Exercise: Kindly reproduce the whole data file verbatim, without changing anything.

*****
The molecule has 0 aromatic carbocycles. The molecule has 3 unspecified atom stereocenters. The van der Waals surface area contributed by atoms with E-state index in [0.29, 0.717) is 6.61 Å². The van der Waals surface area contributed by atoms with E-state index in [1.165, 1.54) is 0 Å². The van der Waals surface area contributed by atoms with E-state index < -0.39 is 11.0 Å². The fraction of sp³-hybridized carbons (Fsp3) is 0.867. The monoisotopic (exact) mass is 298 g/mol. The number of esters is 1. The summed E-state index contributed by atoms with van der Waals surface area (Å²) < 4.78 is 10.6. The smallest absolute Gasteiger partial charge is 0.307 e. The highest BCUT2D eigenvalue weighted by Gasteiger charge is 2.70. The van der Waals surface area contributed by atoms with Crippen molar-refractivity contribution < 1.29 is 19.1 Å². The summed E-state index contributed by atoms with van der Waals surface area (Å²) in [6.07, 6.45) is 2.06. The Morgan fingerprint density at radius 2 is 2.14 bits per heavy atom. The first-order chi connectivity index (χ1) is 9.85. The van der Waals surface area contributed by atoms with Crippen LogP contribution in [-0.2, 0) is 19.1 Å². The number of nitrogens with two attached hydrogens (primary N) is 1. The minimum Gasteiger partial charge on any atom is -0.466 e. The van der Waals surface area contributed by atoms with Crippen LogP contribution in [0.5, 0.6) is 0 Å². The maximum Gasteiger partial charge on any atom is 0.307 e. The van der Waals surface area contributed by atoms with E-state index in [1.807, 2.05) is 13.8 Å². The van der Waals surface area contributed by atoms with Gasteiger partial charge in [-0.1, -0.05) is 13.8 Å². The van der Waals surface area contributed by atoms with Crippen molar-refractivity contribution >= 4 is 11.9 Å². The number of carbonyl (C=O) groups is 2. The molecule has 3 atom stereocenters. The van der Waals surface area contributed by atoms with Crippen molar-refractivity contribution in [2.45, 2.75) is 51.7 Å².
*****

The molecule has 0 aromatic carbocycles. The molecule has 3 unspecified atom stereocenters. The van der Waals surface area contributed by atoms with E-state index in [0.29, 0.717) is 6.61 Å². The van der Waals surface area contributed by atoms with E-state index in [1.165, 1.54) is 0 Å². The van der Waals surface area contributed by atoms with E-state index < -0.39 is 11.0 Å². The fraction of sp³-hybridized carbons (Fsp3) is 0.867. The monoisotopic (exact) mass is 298 g/mol. The number of esters is 1. The summed E-state index contributed by atoms with van der Waals surface area (Å²) < 4.78 is 10.6. The smallest absolute Gasteiger partial charge is 0.307 e. The highest BCUT2D eigenvalue weighted by Gasteiger charge is 2.70. The van der Waals surface area contributed by atoms with Crippen molar-refractivity contribution < 1.29 is 19.1 Å². The summed E-state index contributed by atoms with van der Waals surface area (Å²) in [6.07, 6.45) is 2.06. The Morgan fingerprint density at radius 2 is 2.14 bits per heavy atom. The first-order chi connectivity index (χ1) is 9.85. The van der Waals surface area contributed by atoms with Crippen LogP contribution in [-0.2, 0) is 19.1 Å². The number of nitrogens with two attached hydrogens (primary N) is 1. The minimum Gasteiger partial charge on any atom is -0.466 e. The van der Waals surface area contributed by atoms with Crippen LogP contribution in [0.5, 0.6) is 0 Å². The maximum Gasteiger partial charge on any atom is 0.307 e. The van der Waals surface area contributed by atoms with E-state index in [1.807, 2.05) is 13.8 Å². The van der Waals surface area contributed by atoms with Gasteiger partial charge in [-0.1, -0.05) is 13.8 Å². The van der Waals surface area contributed by atoms with Crippen molar-refractivity contribution >= 4 is 11.9 Å². The number of carbonyl (C=O) groups is 2. The molecule has 3 atom stereocenters. The van der Waals surface area contributed by atoms with Crippen molar-refractivity contribution in [2.45, 2.75) is 51.7 Å².